Indian police say they pressured UK into raids on Sikh activists, despite denials
By Barfi Culture Team
24th September 2018

Last week, after UK counter-terrorism officers raided the homes of several Sikh activists, they were quick to deny any pressure from Indian officials.

In a meeting with the Sikh Council over the weekend, police officials reassured said the operation was "based on intelligence gathered in the UK", not Indian intelligence.

But this claim has been directly contradicted by Indian police officers in statements to Indian media. So why many Sikhs remain unconvinced.

Ravinder Singh, chair of the charity Khalsa Aid, summed up a frequently heard view among British Sikhs last week.

"British government will never admit to any foreign cooperation in such cases. Just as they covered their involvement in the 1984 attack on Darbar Sahib," he tweeted.

What are Indian officials saying?

1) Not long after the raids were conducted, Punjab Police told the Indian Express:

"We have received confirmation from WMCTU (West Midlands Counter Terrorism Unit) that the residences of both Gursharan (Singh Wahiwal) and Amritbir (Singh) were searched. There was, however, no confirmation on any arrests yet."

Both men are wanted by Punjab Police. How does the Indian media know who was raided? – asked the Sikh Press Association.

2) On Sunday the Hindustan Times also quoted a Punjab Police official, saying: "The raids were the result of diplomatic pressure created by India on the UK. Gursharanbir was the key conspirators of targeted killing cases and is an accused in the cases being investigated by National Investigation Agency (NIA). Gursharanbir has provided weapon training to the killers at a shooting range in Dubai."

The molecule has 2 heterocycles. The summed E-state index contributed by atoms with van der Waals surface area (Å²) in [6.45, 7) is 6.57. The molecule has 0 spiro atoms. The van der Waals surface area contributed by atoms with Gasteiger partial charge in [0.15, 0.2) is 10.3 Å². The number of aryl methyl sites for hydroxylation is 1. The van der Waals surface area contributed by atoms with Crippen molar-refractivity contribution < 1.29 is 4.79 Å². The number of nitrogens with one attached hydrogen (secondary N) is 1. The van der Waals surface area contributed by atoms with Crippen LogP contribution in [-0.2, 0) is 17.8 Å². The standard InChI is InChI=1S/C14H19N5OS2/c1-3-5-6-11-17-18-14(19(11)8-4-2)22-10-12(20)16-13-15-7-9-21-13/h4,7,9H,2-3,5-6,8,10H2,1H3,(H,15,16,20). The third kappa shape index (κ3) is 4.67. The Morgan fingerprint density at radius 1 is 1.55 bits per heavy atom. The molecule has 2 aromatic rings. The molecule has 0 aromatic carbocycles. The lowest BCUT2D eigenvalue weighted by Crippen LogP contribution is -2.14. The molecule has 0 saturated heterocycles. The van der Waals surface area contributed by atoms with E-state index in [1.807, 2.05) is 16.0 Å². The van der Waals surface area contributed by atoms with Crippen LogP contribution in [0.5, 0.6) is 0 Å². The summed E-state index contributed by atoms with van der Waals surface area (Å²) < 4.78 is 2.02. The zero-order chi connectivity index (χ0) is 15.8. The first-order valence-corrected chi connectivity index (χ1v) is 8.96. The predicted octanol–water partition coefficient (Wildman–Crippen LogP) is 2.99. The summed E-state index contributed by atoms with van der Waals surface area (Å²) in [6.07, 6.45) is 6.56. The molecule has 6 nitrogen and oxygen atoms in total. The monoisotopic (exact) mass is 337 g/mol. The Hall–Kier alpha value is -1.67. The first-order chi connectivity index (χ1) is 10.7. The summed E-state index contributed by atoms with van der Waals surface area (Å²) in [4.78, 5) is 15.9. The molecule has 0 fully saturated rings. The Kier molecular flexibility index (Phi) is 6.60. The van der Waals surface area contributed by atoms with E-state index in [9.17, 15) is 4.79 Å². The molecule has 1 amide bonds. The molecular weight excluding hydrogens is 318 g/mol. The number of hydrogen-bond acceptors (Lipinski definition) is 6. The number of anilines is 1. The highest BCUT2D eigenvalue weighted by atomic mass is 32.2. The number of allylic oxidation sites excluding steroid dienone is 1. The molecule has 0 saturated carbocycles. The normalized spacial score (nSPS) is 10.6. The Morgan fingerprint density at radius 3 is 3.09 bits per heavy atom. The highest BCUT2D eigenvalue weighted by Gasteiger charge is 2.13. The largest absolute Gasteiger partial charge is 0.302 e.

"It would be interesting to see of UK allows extradition of Gursharanbir," the official added.

West Midlands police said no arrests had been made.

3) The Tribune in Punjab is also reporting that Indian police shared their "footprints" with UK authorities to "build a case against (Gursharanbir Singh Wahiwal) for participating and promoting terror activities in India".

"These include his (Wahiwal's) arrival at the Mumbai airport allegedly on his brother’s passport in 2009, just before the assassination of Rashtriya Sikh Sangat chief Rulda Singh in Patiala, and his presence in Dubai in March 2015, where he is accused of training sharpshooter Ramandeep Singh alias Canadian and Hardeep Singh Shera in the basement of a mall," said a senior officer.

The officer goes on to say: "We have received names of five Sikhs whose premises were searched in the UK and some computers and other material seized from there. Further investigation is on and we are hopeful of a strict action against them for promoting terror activities."

What are Sikh organisations saying?

The allegations by Indian police are strongly disputed by the men in question as well as British Sikh groups such as the Sikh Federation UK.

"The raids appear not to have been based on evidence-based intelligence, but have been carried out to demonstrate to the Indian authorities the UK is willing to help take actions against Sikh activists," it said in a statement over the weekend.

It added: "Following comments of Punjab Police officers the Sikh community and lawyers are in no doubt these raids are linked to a search for evidence against Jagtar Singh Johal."

Johal, arrested in November last year, has been held by Indian authorities for over 320 days without charge or trial. His MP Martin Docherty-Hughes is asking for a meeting with the new Foreign Secretary.

If Punjab Police has strong evidence linking him (and others) to terrorism or violence, why haven't they produced it yet? That's the question many British Sikhs are asking too.

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